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How to Increase Learner Comprehension

Posted by Jeff Welch on 3/3/14 3:00 AM
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Whether virtually or face-to-face, those of us who deliver training usually find ourselves teaching, explaining, and/or demonstrating complex tasks. These tasks often have multiple steps that only increase the level of complexity.


I’ve found that using the Whole-Part-Whole Learning Model (“model”) is one of the most effective ways in which to teach a complex task.


The model is an instructional technique in which content is sequenced. The entire task is shown to the learners first, then each specific part of the task is examined, and finally, the entire task is revisited.


This model dates back to the 1970’s and is addressed in the book, The Adult Learner by Dr. Malcolm S. Knowles, Elwood F. Holton III, and Richard A. Swanson. This book is described as the definitive classic in adult education and human resource development.


When incorporating the model, learners are first given a high level overview of the entire task from start to finish. This overview not only focuses on the task itself, but often includes the objective and benefits of learning the task. The majority of the instruction is spent on the second part of the model, focusing on the specific parts of the task. In a very pragmatic and methodical way, each part of the task is presented and explored. The learners have an opportunity to observe, as well as practice each part of the task in small, digestible chunks. Finally, the entire task is addressed once again. By now, the learners have typically acquired enough skill to complete the task from beginning to end. Revisiting the whole task allows the learners to “connect the dots.”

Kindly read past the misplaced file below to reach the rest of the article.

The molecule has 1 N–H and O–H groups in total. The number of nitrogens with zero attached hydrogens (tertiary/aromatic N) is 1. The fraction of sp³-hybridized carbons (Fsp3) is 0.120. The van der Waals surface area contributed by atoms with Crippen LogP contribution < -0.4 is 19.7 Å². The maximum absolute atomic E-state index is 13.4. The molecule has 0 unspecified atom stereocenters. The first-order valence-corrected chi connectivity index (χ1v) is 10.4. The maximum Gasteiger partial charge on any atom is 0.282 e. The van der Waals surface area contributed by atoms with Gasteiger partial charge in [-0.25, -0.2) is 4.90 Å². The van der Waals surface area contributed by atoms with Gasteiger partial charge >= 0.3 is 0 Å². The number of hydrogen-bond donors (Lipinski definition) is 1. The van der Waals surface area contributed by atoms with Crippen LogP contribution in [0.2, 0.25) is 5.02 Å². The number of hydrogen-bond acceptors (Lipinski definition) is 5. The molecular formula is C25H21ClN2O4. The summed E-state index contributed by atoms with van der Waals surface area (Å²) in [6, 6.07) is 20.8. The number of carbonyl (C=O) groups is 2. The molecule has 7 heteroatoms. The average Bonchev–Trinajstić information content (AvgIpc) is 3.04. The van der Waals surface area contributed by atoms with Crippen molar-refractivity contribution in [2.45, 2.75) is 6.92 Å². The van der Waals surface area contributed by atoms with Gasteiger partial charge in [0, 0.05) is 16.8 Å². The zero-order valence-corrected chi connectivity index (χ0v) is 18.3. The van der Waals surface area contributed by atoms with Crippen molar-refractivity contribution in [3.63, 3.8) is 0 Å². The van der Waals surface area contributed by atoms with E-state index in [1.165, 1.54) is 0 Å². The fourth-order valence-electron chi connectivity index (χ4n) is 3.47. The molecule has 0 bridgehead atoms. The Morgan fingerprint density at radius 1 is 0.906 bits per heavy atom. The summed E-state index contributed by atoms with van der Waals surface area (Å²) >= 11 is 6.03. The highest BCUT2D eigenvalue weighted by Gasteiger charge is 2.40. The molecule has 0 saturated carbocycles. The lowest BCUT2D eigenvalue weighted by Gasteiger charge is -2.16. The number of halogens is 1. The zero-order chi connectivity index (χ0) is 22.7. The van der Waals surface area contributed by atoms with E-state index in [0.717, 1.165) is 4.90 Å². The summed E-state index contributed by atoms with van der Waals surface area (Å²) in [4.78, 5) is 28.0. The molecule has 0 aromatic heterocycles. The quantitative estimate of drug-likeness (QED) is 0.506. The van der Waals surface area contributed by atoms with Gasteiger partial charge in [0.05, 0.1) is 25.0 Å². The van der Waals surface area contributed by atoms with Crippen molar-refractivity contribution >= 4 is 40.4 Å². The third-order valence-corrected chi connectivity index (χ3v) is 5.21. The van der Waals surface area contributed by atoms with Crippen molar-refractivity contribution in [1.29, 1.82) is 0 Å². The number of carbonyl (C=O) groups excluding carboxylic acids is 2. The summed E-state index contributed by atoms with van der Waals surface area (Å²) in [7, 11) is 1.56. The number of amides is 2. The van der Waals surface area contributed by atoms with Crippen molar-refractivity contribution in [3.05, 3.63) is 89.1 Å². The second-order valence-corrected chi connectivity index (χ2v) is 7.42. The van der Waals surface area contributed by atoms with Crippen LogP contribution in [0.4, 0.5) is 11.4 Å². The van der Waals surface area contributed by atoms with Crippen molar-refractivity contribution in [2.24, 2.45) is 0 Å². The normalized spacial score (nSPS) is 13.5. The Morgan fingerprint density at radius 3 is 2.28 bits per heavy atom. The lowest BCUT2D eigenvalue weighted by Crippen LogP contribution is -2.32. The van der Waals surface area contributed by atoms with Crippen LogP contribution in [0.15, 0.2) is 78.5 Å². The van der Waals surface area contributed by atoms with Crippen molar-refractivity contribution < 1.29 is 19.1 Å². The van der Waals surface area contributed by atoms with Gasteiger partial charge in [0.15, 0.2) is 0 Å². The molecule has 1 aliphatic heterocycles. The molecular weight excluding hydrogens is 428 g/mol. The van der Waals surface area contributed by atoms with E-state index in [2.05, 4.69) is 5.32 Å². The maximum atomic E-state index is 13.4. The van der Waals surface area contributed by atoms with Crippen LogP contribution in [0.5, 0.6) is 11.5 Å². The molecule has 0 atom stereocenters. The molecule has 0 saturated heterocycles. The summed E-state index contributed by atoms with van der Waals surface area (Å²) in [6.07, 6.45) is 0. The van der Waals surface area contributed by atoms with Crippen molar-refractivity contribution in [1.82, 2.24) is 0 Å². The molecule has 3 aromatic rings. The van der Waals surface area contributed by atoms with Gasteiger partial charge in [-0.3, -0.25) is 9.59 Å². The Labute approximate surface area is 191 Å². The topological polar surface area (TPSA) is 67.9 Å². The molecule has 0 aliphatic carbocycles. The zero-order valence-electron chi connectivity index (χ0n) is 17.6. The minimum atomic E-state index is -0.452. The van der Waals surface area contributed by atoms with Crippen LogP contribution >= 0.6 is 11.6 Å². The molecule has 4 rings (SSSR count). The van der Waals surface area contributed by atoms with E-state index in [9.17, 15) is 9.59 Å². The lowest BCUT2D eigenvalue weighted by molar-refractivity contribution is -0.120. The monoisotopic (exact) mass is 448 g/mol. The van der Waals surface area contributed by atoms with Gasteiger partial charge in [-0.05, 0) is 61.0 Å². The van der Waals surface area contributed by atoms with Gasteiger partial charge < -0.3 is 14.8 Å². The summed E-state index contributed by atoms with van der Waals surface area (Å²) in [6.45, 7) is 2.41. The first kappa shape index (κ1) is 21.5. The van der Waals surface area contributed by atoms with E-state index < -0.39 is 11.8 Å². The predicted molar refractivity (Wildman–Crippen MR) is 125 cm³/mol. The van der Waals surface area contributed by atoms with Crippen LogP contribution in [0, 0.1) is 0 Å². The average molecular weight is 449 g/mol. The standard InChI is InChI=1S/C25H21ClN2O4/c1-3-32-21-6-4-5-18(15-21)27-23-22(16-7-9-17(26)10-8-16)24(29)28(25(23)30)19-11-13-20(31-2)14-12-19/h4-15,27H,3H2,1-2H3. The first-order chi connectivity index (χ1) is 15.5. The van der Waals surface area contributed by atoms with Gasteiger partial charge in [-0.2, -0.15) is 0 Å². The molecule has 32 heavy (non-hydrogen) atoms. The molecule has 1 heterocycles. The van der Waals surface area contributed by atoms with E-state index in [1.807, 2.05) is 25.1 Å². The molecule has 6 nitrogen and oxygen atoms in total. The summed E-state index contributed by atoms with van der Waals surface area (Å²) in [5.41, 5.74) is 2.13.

The whole-part-whole methodology is often used by athletic coaches when coaching and teaching sports. As a matter of fact, I routinely used this instructional technique when I was employed as a health and fitness instructor.


In my cardio kickboxing class, for example, I’d first model the entire combination for my participants. The group would simply jog in place while watching me demonstrate multiple kicks, punches, jabs, and knee strikes. After modeling the moves, I would then begin to teach each part of the combination. This was usually done at a slower pace, giving the participants an opportunity to practice their technique and form. Often the moves were repeated several times until I felt comfortable they understood and properly executed each kick and punch. From there, I’d move to the next part of the combination until we reached the end. Once I determined the participants’ readiness, I instructed them to “take it from the top.” At that point, they performed every move of the combination from beginning to end.


The model can be effective when delivering all types of content, including conceptual, interpersonal, and technical. Any content that follows a step-by-step process provides a good canvas for using this instructional technique.


When complex tasks are part of your training curriculum, consider using The Whole-Part-Whole Learning Model. It provides a systematic framework for instruction, and allows your learners to practice the complex tasks in smaller segments. This segmented approach often leads to increased comprehension and mastery of the tasks, improving performance which ultimately achieves the goal of training.


Dealing with Difficult Participants

Jeff has been a course leader with Langevin since 2000. He completed a Bachelor of Arts degree in both Speech Communications and Broadcasting from Western Kentucky University. Before pursuing his passion for training, Jeff worked as a television reporter, flight attendant, fitness instructor, and tour guide. Jeff started his career in training at the daily newspaper in Atlanta. Training seemed to be a natural fit for him since he’s always been a bit of a performer. When at home, you’ll catch Jeff watching a cooking show, recreating a dish he’s eaten abroad, or exploring one of the many great restaurants in the Chicago area. During the summer months, he hits the road to follow the talented drum corps of Drum Corp International—something he’s done since high school!

Tags: instructional techniques, instructor-led training, tips-for-trainers

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Our very own world-class course leaders share their experiences, tips, best practices, and expertise on virtual training, instructional design, needs analysis, e-learning, delivery, evaluation, presentation skills, facilitation, and much more!

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